Disk attached to a graduated rope that measures turbidity.
Flow velocity
The speed at which the water is moving and it determines which species can live in a certain area. Can be measured with flow meter, impellers and floats
pH
Can be measured with a pH meter or a datalogging pH probe
Type I
Low death rate. Many individuals live to old age. K-stragegists.
Type II
Moderate death rate. Individuals die at all ages. C-strategists.
Type III
High death rate. Many individuals die young, and few live to old age. R-Strategists.
Nocturnality
an animal behavior characterized by being active during the night and sleeping during the day
endemic
organism is native to the area
Wind speed
Can be measured using anemometer (consisting of three cups that rotate in the wind) and ventimeter (calibrated tube over which the wind passes and reduces the pressure in the tube, making the pointer move). Can also observe the effect of wind on objects related to Beaufort Scale (1-12)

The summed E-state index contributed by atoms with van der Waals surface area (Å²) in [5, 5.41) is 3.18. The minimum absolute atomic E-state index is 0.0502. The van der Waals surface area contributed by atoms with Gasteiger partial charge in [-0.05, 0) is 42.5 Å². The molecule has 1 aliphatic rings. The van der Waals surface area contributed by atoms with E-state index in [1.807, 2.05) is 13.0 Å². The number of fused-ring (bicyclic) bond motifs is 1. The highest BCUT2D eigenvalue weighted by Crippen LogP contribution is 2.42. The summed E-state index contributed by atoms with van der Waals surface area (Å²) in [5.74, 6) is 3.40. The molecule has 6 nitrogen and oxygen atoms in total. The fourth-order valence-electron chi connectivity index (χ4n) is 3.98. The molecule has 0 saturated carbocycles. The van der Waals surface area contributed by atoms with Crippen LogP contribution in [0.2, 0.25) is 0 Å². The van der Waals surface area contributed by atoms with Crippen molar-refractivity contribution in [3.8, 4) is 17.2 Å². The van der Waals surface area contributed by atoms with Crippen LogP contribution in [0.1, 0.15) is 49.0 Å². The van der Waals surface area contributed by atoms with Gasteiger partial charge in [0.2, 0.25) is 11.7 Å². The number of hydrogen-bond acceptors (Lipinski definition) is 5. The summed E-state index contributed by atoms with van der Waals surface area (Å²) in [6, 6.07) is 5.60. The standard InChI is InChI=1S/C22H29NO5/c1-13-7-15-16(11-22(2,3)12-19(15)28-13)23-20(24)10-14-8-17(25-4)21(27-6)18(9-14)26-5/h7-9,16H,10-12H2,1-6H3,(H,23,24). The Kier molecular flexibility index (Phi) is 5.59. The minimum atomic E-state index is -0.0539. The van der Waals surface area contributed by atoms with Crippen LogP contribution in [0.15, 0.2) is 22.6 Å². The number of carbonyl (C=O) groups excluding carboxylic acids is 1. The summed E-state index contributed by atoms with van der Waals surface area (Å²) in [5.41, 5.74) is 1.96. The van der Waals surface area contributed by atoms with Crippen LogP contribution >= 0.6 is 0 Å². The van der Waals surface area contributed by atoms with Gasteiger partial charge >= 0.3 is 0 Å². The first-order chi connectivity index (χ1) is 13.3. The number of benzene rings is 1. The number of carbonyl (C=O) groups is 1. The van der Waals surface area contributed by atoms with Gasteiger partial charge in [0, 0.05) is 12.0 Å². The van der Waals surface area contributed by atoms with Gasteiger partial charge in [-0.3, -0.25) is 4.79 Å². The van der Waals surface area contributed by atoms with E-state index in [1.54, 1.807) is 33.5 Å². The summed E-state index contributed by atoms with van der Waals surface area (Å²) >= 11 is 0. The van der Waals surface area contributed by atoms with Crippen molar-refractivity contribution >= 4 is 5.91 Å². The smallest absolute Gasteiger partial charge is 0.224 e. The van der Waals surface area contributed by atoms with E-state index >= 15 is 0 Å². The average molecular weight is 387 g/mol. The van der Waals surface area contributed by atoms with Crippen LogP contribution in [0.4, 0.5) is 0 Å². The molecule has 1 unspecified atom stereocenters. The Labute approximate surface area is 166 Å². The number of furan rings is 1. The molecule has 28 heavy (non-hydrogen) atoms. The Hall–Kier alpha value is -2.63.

Rainfall
Can be collected using rain gauge.
Sweep nets
Can be swept through grasses at various heights in order to catch many insects. Then put in large clear container and the species and numbers recorded
Tree beating
Method to find insects in tree branches by placing a catching tray beneath a tree branch while gently tapping it. The tray will catch falling insects that can be counted.
Kick sampling
Place sweep net downstream from you. Shuffle your feet into the streambed for 30 seconds. Empty the contents of the net into a tray filled with stream water. Use a pipette to sort the various insects into small plastic cups and record your results. Repeat.
Hydrosere
Succession in a body of freshwater. In this process small lakes may disappear and be replaced by the plant communities.
ACFOR scale
50% - Abundant. 25-50% - Common. 12-25% Frequent. 6-12% Occasional. 1-6% Rare.
Lincoln Index
N = n1 x n2 / m2
Halosere
Succession in salt water marshes.
Psammosere